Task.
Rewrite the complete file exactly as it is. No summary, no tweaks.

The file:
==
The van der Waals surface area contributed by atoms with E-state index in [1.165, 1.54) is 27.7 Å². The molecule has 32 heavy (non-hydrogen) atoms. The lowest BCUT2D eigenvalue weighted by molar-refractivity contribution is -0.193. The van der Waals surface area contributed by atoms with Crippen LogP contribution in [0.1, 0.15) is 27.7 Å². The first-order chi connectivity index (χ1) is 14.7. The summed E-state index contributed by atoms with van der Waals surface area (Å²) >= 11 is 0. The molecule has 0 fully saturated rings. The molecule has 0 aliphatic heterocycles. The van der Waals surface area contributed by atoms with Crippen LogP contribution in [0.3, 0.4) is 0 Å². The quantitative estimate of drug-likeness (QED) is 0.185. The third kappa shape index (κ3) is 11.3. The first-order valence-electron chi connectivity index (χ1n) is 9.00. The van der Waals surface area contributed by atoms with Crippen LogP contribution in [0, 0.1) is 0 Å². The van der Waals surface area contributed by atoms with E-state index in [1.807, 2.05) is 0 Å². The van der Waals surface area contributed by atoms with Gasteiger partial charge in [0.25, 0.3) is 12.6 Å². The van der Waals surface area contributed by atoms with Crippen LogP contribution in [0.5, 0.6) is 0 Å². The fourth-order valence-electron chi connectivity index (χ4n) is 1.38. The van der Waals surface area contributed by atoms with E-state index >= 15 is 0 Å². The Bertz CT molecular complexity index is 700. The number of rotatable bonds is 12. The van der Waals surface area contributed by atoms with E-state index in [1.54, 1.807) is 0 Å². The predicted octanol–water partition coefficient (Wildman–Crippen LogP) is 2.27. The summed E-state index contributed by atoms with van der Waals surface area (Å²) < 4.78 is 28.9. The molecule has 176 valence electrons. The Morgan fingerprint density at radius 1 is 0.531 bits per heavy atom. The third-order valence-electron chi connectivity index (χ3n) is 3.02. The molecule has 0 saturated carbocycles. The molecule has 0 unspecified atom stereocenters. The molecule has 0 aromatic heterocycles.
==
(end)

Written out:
The van der Waals surface area contributed by atoms with E-state index in [1.165, 1.54) is 27.7 Å². The molecule has 32 heavy (non-hydrogen) atoms. The lowest BCUT2D eigenvalue weighted by molar-refractivity contribution is -0.193. The van der Waals surface area contributed by atoms with Crippen LogP contribution in [0.1, 0.15) is 27.7 Å². The first-order chi connectivity index (χ1) is 14.7. The summed E-state index contributed by atoms with van der Waals surface area (Å²) >= 11 is 0. The molecule has 0 fully saturated rings. The molecule has 0 aliphatic heterocycles. The van der Waals surface area contributed by atoms with Crippen LogP contribution in [0.3, 0.4) is 0 Å². The quantitative estimate of drug-likeness (QED) is 0.185. The third kappa shape index (κ3) is 11.3. The first-order valence-electron chi connectivity index (χ1n) is 9.00. The van der Waals surface area contributed by atoms with Crippen LogP contribution in [0, 0.1) is 0 Å². The van der Waals surface area contributed by atoms with E-state index in [1.807, 2.05) is 0 Å². The van der Waals surface area contributed by atoms with Gasteiger partial charge in [0.25, 0.3) is 12.6 Å². The van der Waals surface area contributed by atoms with Crippen LogP contribution in [0.5, 0.6) is 0 Å². The fourth-order valence-electron chi connectivity index (χ4n) is 1.38. The van der Waals surface area contributed by atoms with E-state index >= 15 is 0 Å². The Bertz CT molecular complexity index is 700. The number of rotatable bonds is 12. The van der Waals surface area contributed by atoms with E-state index in [1.54, 1.807) is 0 Å². The predicted octanol–water partition coefficient (Wildman–Crippen LogP) is 2.27. The summed E-state index contributed by atoms with van der Waals surface area (Å²) < 4.78 is 28.9. The molecule has 176 valence electrons. The Morgan fingerprint density at radius 1 is 0.531 bits per heavy atom. The third-order valence-electron chi connectivity index (χ3n) is 3.02. The molecule has 0 saturated carbocycles. The molecule has 0 unspecified atom stereocenters. The molecule has 0 aromatic heterocycles.